Risk 3: Purchases on Credit and Leverage

 

  • Likelihood of occurrence in 2018: 20-25%
  • Potential market impact:  Drop of 5-10% from the top

“Some exchanges allow users to buy cryptocurrencies with credit cards. And, on top of that, investors can even leverage purchases in many cases. In fact, one report put the number around 3 to 4 percent for purchases that are made on credit that could not be paid back by the buyer. Such a play is a bet the market will continue to go higher, so any extended period of sideways movement could be bad news for those who have to start closing positions.”

 

Risk 4: Tether

 

  • Likelihood of occurrence in 2018: 10%
  • Potential market impact:  Drop of 10-15%

Cryptocurrency market cap is not an accurate indication of how much cash in backing the coin. According to Hosp, a coin’s market cap is calculated by multiplying the number of coins by the last price. Therefore, market cap does not accurately reflect how much money has been invested into the coin.

“For a cryptocurrency to have a market cap of $1 billion, maybe only $50 million actually moved into the cryptocurrency. Therefore, if that coin collapsed completely, its market cap would go from $1 billion to zero, but investors would have actually only lost $50 million.”

The exception, however, is Tether, a crypto coin that is supposedly “tethered” to the US Dollar. Currently priced at $1.6 billion, the price should indicate that approximately $1.6 billion is backing the coin. But there are reports circulating that Tether’s stated dollar value is false. Furthermore, several exchanges are connected to Tether. Should it be discovered that the reports of the misstated value are true, such a revelation would cause a significant downturn in the crypto markets.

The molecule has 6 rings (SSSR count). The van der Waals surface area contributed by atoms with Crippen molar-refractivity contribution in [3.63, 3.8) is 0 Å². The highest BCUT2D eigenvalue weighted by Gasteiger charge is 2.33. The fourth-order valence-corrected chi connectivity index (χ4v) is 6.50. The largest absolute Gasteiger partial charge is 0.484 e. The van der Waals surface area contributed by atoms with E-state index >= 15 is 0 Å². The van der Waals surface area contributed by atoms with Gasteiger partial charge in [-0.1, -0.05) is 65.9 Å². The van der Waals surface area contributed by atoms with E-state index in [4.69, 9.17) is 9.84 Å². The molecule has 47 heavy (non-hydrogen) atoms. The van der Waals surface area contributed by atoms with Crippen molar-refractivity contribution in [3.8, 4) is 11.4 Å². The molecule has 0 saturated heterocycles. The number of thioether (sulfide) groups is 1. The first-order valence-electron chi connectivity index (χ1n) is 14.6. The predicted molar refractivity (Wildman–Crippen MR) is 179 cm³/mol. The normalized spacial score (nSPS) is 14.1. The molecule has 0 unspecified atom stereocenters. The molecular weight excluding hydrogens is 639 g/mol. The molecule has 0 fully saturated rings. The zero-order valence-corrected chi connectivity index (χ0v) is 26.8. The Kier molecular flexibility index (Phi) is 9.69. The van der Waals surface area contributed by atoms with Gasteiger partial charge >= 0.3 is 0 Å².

According to some reports, however, there isn’t actually $1.6 billion backing up the token. Since many exchanges and other cryptocurrencies are connected to tether, any finding that its stated value is untrue would send the market into a significant decline.”

 


The risk of loss in the trading of stocks, options, futures, foreign exchanges, foreign equities, and bonds can be substantial and is not suitable for all investors. Trading on margin or the use of leverage is not suitable for all investors and losses exceeding your initial deposit is possible. Supporting documentation is available upon request. Trading futures, options on futures, and foreign exchanges involves substantial risk of loss and is not suitable for all investors. Carefully consider whether trading is suitable for you in light of your circumstances, knowledge, and financial resources and only risk capital should be used. Opinions, market data, and recommendations are subject to change at any time. The lower the margin used the higher the leverage and therefore increases your risk. Past performance is not necessarily indicative of future results.